Is there anything you would have done differently?
Low point, selling my ownership in Def Jam a little early for not as much money. I was one of the owners of Def Jam. I wasn't just an artist. Russell gave me equity in the company. I sold the equity in the company at a certain point and I got a lot of money. But they held it a little longer and got even more. [Laughs]. That was not a fun time for me. Russell was very fair with me coming up in the business. I had 50 percent of my publishing out of the gate, and I had 100 percent of my publishing by the time I was in the game, five, six years. I really was treated well. I got so much success in other areas because of what I was doing there. It all balanced out.
Is there one album that you consider your best body of work, one that embodies who you are?
I don't think so. I could tell you maybe the All World: Greatest Hits record, but that would be because it's a slice from all of the records. They all had hits on them. Music is a funny thing. Think about how many artists people discovered--painters--300, 400, 500 years later, because the world has caught up to the vision. Whether it's a sketch or sculpture, it's all part of it. Some people appreciate certain parts of it more than others. I think the body of work is the body of work. The highs and commercial success doesn't necessarily equal your artistic output.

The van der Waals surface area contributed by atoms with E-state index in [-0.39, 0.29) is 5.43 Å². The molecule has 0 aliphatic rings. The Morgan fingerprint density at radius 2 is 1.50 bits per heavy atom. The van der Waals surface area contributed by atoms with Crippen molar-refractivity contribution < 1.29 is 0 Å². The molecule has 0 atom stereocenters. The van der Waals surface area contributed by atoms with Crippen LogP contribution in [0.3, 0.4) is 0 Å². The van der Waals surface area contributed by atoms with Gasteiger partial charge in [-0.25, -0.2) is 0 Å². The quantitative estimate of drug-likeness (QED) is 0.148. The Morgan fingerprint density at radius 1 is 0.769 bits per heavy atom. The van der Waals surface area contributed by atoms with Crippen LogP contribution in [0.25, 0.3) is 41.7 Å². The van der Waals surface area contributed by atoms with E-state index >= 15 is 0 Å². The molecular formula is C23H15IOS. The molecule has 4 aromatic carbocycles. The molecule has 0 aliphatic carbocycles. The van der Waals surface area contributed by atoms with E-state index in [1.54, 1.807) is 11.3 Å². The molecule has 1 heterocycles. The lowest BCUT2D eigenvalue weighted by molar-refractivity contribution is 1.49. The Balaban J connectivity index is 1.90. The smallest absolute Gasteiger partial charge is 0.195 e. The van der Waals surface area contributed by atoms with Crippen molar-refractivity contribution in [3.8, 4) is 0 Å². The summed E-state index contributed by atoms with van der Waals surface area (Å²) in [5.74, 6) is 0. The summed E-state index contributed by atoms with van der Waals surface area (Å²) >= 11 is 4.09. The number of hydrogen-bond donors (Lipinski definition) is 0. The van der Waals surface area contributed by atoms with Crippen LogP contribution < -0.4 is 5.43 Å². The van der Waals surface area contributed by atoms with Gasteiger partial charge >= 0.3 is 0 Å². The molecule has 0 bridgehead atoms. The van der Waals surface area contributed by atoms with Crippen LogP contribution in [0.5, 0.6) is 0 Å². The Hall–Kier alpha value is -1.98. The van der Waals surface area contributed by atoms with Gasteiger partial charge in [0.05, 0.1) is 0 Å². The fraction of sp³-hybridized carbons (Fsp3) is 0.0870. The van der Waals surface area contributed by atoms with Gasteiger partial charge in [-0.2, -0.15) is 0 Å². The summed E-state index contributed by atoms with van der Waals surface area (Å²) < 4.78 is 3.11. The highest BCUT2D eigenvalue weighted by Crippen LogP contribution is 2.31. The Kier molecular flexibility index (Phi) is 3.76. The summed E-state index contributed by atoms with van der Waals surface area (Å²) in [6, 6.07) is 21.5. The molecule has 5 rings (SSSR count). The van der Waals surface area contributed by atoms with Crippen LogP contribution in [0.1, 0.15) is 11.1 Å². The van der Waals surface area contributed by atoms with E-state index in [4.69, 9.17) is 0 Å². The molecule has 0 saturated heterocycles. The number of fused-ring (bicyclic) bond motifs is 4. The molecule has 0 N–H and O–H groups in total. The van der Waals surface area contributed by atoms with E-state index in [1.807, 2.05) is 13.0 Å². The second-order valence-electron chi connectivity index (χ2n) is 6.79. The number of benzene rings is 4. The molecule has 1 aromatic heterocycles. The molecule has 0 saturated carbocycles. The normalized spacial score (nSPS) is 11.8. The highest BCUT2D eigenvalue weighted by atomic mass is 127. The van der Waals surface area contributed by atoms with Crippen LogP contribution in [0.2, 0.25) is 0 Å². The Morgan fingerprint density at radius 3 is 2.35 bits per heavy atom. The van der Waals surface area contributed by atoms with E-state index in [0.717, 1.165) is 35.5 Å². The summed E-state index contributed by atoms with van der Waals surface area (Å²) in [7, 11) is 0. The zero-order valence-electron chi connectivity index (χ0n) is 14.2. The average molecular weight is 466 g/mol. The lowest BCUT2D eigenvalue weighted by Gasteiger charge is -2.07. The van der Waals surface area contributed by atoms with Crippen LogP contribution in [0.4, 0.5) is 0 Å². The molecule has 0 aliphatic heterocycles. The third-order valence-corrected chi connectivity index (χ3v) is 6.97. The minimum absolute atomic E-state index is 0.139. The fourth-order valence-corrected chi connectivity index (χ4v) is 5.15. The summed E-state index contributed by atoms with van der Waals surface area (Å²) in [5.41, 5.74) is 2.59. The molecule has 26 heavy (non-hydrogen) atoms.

Your Golden Era is rife with beef, including one with Kool Moe Dee, at the beginning of your career. Do you regret that at all?
I don't regret it. It's what I knew to do. You can only make decisions based on the level of thinking you have. It was fun. It was a beautiful time. Those were my Vince Lombardi moments. It's not always going to be a cakewalk. Maybe I could have put more energy into doing something else instead of thinking about him. You could say that. But okay, I wasn't that smart. So that's not where I was at with it. [Laughs]
Did any of those artists you beefed with get under your skin?